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How do solar panels work?

Solar panels
(Image credit: Getty Images)

Solar panels crown rooftops and roadside signs, and help keep spacecraft powered. But how do solar panels work?

Simply put, a solar panel works by allowing photons, or particles of light, to knock electrons free from atoms, generating a flow of electricity, according to the University of Minnesota Duluth (opens in new tab). Solar panels actually comprise many, smaller units called photovoltaic cells — this means they convert sunlight into electricity. Many cells linked together make up a solar panel.

Each photovoltaic cell is basically a sandwich made up of two slices of semi-conducting material. According to the Proceedings National Graduate Conference 2012 (opens in new tab), photovoltaic cells are usually made of silicon — the same stuff used in microelectronics.

To work, photovoltaic cells need to establish an electric field. Much like a magnetic field, which occurs due to opposite poles, an electric field occurs when opposite charges are separated. To get this field, manufacturers "dope" silicon with other materials, giving each slice of the sandwich a positive or negative electrical charge.

Specifically, they seed phosphorous into the top layer of silicon, according to the American Chemical Society (opens in new tab), which adds extra electrons, with a negative charge, to that layer. Meanwhile, the bottom layer gets a dose of boron, which results in fewer electrons, or a positive charge. This all adds up to an electric field at the junction between the silicon layers. Then, when a photon of sunlight knocks an electron free, the electric field will push that electron out of the silicon junction.

Solar panels on roof

In 2021, around four percent of U.S. homes were powered by solar energy. (Image credit: Getty Images)

A couple of other components of the cell turn these electrons into usable power. Metal conductive plates on the sides of the cell collect the electrons and transfer them to wires, according to the Office of Energy Efficiency and Renewable Energy (EERE) (opens in new tab). At that point, the electrons can flow like any other source of electricity.

Researchers have produced ultrathin, flexible solar cells that are only 1.3 microns thick — about 1/100th the width of a human hair — and are 20 times lighter than a sheet of office paper. In fact, the cells are so light that they can sit on top of a soap bubble, and yet they produce energy with about as much efficiency as glass-based solar cells, scientists reported in a study published in 2016 in the journal Organic Electronics (opens in new tab). Lighter, more flexible solar cells such as these could be integrated into architecture, aerospace technology, or even wearable electronics.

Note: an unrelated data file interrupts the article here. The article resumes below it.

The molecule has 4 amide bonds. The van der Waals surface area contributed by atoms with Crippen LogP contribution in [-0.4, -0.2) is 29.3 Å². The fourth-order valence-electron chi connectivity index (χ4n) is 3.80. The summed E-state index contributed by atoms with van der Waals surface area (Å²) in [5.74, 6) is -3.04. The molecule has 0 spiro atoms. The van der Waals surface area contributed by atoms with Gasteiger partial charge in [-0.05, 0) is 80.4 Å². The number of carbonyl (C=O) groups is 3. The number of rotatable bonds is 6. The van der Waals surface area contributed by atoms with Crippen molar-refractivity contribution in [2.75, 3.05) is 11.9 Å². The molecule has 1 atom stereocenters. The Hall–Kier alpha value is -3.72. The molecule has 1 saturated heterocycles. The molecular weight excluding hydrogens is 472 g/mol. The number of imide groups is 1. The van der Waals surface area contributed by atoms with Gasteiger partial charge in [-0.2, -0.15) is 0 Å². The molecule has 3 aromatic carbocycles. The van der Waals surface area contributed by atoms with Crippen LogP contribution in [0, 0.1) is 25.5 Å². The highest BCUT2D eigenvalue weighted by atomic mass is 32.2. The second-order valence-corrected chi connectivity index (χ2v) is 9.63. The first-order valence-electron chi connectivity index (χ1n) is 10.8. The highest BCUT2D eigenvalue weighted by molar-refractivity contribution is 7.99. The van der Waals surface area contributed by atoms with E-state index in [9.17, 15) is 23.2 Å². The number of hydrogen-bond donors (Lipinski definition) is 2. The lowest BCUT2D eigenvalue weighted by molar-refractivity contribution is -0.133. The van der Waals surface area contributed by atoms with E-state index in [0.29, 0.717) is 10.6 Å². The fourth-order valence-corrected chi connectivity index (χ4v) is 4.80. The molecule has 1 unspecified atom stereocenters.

There are other types of solar power technology — including solar thermal and concentrated solar power (CSP) — that operate in a different fashion than photovoltaic solar panels, but all harness the power of sunlight to either create electricity or to heat water or air.

Additional resources

To learn more about solar energy, you can watch this video by NASA (opens in new tab). Additionally, you can read the article Top 6 Things You Didn’t Know About Solar Energy (opens in new tab) by America’s Energy Department.

Bibliography

“Solar Power: A Feasible Future”. Sustainability, University of Minnesota Duluth (2020). https://conservancy.umn.edu/bitstream (opens in new tab)

“A Review on Comparison between Traditional Silicon Solar Cells and Thin- Film CdTe Solar Cells”. Proceedings National Graduate Conference (2012). https://www.researchgate.net (opens in new tab)

“How Solar Cells Work”. The American Chemical Society. https://www.acs.org (opens in new tab)

“Solar Photovoltaic Cell Basics”. Office of Energy Efficiency and Renewable Energy. https://www.energy.gov/eere/solar/solar-photovoltaic-cell-basics (opens in new tab)

Michael Dhar
Live Science Contributor

Michael Dhar is a science editor and writer based in Chicago. He has an MS in bioinformatics from NYU Tandon School of Engineering, an MA in English literature from Columbia University and a BA in English from the University of Iowa. He has written about health and science for Live Science, Scientific American, Space.com, The Fix, Earth.com and others and has edited for the American Medical Association and other organizations.